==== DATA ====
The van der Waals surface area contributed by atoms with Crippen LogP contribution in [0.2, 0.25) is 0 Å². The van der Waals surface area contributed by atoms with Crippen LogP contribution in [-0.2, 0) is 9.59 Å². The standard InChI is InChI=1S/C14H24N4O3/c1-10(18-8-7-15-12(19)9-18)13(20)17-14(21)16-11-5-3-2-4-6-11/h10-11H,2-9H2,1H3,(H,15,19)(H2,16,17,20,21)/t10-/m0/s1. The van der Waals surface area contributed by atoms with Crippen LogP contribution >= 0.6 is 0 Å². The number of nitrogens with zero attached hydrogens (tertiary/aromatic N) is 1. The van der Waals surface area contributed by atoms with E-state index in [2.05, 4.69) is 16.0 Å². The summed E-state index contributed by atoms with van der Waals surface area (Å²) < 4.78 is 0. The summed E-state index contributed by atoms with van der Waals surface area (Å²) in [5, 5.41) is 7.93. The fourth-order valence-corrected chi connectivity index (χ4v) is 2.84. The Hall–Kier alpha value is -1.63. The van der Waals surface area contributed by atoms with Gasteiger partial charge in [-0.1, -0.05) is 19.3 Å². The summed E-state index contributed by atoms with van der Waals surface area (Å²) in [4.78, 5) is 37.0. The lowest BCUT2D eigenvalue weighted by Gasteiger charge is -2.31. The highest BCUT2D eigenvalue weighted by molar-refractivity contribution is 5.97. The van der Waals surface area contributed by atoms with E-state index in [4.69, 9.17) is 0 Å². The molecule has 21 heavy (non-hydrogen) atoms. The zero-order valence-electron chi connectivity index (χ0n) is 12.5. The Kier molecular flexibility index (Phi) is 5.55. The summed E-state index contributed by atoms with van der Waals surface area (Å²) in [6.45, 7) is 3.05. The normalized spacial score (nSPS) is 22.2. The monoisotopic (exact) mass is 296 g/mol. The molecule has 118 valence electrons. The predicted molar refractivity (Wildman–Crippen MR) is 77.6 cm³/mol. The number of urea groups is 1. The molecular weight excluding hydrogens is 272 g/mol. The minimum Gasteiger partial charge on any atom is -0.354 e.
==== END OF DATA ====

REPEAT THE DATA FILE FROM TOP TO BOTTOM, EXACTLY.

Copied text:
The van der Waals surface area contributed by atoms with Crippen LogP contribution in [0.2, 0.25) is 0 Å². The van der Waals surface area contributed by atoms with Crippen LogP contribution in [-0.2, 0) is 9.59 Å². The standard InChI is InChI=1S/C14H24N4O3/c1-10(18-8-7-15-12(19)9-18)13(20)17-14(21)16-11-5-3-2-4-6-11/h10-11H,2-9H2,1H3,(H,15,19)(H2,16,17,20,21)/t10-/m0/s1. The van der Waals surface area contributed by atoms with Crippen LogP contribution >= 0.6 is 0 Å². The number of nitrogens with zero attached hydrogens (tertiary/aromatic N) is 1. The van der Waals surface area contributed by atoms with E-state index in [2.05, 4.69) is 16.0 Å². The summed E-state index contributed by atoms with van der Waals surface area (Å²) < 4.78 is 0. The summed E-state index contributed by atoms with van der Waals surface area (Å²) in [5, 5.41) is 7.93. The fourth-order valence-corrected chi connectivity index (χ4v) is 2.84. The Hall–Kier alpha value is -1.63. The van der Waals surface area contributed by atoms with Gasteiger partial charge in [-0.1, -0.05) is 19.3 Å². The summed E-state index contributed by atoms with van der Waals surface area (Å²) in [4.78, 5) is 37.0. The lowest BCUT2D eigenvalue weighted by Gasteiger charge is -2.31. The highest BCUT2D eigenvalue weighted by molar-refractivity contribution is 5.97. The van der Waals surface area contributed by atoms with E-state index in [4.69, 9.17) is 0 Å². The molecule has 21 heavy (non-hydrogen) atoms. The zero-order valence-electron chi connectivity index (χ0n) is 12.5. The Kier molecular flexibility index (Phi) is 5.55. The summed E-state index contributed by atoms with van der Waals surface area (Å²) in [6.45, 7) is 3.05. The normalized spacial score (nSPS) is 22.2. The monoisotopic (exact) mass is 296 g/mol. The molecule has 118 valence electrons. The predicted molar refractivity (Wildman–Crippen MR) is 77.6 cm³/mol. The number of urea groups is 1. The molecular weight excluding hydrogens is 272 g/mol. The minimum Gasteiger partial charge on any atom is -0.354 e.